While the technology is dangerous, it is hard to find a military niche for hypersonic missiles. They have enormous potential, but little tangible application as of yet. Weapons of war have become so powerful, and conflict has become so expensive, that countries are very hesitant to get involved in a drawn-out war, even if they could gain a slight advantage in the first attack. Hypersonic missiles have the ability to destabilize the security of the Pacific, but with the right discussions and cooperation between the major world players, they can be controlled.


[1] Chan, Minnie, Zhen, Liu. “China rolls out new weapon systems, nuclear-capable missiles in military parade.” South China Morning Post. Oct. 1, 2019. Accessed Oct. 5, 2019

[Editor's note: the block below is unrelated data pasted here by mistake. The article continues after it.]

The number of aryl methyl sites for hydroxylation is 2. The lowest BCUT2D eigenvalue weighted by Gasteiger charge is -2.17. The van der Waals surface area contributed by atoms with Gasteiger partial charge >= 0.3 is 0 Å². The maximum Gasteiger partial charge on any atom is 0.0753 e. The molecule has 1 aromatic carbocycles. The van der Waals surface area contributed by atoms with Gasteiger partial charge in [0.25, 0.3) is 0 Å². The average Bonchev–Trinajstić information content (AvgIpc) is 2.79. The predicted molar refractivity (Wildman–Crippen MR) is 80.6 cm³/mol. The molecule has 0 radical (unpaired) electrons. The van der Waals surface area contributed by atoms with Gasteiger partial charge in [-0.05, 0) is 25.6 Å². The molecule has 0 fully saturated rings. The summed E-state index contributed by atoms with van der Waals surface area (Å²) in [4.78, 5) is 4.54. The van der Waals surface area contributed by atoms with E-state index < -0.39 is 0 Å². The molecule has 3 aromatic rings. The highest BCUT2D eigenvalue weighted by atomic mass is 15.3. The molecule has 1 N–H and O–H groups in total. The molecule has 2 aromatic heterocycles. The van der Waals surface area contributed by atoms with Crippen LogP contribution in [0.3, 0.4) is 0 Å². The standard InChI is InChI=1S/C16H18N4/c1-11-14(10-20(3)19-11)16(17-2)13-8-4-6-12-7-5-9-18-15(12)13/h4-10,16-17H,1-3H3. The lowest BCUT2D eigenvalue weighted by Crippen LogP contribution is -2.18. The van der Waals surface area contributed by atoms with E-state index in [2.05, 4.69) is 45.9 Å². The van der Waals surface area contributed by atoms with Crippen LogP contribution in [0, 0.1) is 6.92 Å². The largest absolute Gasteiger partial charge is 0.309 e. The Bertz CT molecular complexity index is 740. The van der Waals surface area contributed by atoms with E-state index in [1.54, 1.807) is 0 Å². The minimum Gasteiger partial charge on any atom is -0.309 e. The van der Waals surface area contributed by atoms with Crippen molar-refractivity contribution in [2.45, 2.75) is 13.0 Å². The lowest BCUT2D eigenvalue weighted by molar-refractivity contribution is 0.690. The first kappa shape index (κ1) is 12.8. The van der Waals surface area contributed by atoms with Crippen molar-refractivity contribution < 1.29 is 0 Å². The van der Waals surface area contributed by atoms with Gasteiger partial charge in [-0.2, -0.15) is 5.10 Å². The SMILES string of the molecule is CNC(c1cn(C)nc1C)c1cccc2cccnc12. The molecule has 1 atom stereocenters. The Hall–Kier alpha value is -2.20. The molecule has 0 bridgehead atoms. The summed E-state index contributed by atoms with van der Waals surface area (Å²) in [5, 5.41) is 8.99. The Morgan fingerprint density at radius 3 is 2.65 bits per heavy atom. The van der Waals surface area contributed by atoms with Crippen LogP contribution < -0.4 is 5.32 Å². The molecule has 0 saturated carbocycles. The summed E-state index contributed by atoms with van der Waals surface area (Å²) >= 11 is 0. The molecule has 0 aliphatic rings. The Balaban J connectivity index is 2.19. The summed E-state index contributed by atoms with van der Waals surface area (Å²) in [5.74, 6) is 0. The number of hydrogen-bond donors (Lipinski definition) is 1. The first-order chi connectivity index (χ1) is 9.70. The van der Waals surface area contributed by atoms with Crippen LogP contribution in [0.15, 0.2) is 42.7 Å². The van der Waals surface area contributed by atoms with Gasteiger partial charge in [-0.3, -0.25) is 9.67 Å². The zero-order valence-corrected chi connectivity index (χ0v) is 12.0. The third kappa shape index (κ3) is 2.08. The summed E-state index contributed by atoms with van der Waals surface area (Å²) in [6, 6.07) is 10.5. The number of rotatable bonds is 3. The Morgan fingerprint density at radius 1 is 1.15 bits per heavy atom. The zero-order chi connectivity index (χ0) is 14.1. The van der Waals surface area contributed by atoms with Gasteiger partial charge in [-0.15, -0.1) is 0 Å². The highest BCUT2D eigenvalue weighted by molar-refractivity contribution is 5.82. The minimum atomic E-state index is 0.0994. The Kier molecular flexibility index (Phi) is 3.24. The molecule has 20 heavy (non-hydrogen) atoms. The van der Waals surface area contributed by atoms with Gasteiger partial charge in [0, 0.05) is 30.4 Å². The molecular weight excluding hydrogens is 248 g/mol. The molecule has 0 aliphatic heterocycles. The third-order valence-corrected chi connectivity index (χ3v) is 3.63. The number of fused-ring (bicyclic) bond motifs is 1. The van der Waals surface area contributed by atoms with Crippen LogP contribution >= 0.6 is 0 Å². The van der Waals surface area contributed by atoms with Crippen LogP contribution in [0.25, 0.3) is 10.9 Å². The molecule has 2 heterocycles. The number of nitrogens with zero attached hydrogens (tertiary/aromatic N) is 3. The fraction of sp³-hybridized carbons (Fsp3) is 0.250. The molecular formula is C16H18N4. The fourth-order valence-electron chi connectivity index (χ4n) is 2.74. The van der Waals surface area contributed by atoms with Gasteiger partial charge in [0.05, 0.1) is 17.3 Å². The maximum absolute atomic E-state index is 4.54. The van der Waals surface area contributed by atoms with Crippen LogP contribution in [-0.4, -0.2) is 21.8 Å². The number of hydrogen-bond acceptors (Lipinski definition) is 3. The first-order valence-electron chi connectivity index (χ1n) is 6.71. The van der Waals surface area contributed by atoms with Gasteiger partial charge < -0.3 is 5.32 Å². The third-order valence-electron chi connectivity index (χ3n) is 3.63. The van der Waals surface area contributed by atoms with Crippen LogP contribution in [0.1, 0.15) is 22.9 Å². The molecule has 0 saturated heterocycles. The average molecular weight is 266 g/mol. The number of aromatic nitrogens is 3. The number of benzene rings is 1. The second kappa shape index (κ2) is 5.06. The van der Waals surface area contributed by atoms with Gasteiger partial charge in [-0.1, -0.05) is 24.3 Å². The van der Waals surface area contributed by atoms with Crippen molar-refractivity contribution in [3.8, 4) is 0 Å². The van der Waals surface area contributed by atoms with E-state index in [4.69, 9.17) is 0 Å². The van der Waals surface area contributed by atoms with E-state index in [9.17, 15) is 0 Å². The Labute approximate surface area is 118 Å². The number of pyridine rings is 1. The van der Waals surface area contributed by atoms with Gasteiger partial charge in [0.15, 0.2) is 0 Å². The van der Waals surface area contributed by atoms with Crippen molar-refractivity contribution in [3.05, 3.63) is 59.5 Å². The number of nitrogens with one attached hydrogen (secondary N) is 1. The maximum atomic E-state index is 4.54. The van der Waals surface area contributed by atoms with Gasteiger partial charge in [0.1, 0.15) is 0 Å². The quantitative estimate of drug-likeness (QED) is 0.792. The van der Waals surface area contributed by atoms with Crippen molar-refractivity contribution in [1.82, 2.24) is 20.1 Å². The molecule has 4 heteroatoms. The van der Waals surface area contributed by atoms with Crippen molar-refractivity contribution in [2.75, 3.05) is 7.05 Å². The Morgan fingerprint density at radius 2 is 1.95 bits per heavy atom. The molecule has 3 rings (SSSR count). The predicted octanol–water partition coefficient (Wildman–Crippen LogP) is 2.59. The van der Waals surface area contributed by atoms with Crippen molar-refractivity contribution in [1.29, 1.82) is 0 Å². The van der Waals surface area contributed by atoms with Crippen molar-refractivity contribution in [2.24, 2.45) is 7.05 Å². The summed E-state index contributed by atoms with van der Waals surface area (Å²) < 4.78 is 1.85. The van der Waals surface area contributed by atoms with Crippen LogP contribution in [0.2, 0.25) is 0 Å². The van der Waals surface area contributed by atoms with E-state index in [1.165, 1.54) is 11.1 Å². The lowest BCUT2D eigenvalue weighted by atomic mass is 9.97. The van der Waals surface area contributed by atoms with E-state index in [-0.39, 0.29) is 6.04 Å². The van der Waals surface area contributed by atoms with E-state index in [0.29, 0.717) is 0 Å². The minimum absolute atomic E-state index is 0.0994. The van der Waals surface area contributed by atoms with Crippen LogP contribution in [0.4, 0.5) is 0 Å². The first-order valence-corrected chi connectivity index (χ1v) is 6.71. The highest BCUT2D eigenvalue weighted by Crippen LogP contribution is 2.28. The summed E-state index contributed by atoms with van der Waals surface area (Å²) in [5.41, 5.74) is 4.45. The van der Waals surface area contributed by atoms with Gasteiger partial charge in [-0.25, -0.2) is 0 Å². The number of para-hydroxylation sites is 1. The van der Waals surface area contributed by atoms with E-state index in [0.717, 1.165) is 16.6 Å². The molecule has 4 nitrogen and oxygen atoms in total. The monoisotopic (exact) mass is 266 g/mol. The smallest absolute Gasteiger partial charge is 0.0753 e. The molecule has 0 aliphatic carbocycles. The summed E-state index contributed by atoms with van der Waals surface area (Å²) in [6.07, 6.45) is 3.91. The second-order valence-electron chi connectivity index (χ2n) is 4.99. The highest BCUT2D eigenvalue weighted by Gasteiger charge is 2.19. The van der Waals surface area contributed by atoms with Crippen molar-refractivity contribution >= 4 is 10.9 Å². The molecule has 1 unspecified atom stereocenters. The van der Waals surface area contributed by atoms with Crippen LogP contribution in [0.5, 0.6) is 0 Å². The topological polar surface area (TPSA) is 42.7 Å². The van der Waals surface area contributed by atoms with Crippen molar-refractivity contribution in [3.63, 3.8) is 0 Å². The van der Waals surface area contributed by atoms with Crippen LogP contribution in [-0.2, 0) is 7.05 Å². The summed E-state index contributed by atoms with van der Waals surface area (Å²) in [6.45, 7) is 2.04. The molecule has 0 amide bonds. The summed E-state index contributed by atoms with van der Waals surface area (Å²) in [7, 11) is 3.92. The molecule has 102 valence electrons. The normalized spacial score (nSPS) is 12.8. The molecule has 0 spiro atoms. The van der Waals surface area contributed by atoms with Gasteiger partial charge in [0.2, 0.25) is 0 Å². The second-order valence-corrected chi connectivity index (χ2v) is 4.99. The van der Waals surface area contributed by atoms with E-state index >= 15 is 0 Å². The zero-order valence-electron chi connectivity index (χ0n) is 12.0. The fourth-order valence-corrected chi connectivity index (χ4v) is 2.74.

[2] Sayler, Keeley M. (2019) Hypersonic Weapons: Background and Issues for Congress (CRS Report No. R45811) https://fas.org/sgp/crs/weapons/R45811.pdf

[3] Smith, R Jefferey, Dean Wilkening, Amy F Woolf, and James Acton. July 9, 2019. https://carnegieendowment.org/2019/07/09/hypersonic-missiles-assessing-benefits-and-risks-event-7151.

[4] Smith, R Jefferey, Dean Wilkening, Amy F Woolf, and James Acton. July 9, 2019. https://carnegieendowment.org/2019/07/09/hypersonic-missiles-assessing-benefits-and-risks-event-7151.

[5] Sayler, Keeley M. (2019) Hypersonic Weapons: Background and Issues for Congress (CRS Report No. R45811) https://fas.org/sgp/crs/weapons/R45811.pdf

[6] Aksenov, Pavel. ”Stanislav Petrov: The man who may have saved the world.” BBC. Sept. 26, 2013. Accessed Oct. 5, 2019

[7] Sayler, Keeley M. (2019) Hypersonic Weapons: Background and Issues for Congress (CRS Report No. R45811) https://fas.org/sgp/crs/weapons/R45811.pdf

[8] Ali, Idrees. “U.S. Defense Secretary says he favors placing missiles in Asia.” Reuters. Aug. 3, 2019. Accessed Oct. 5, 2019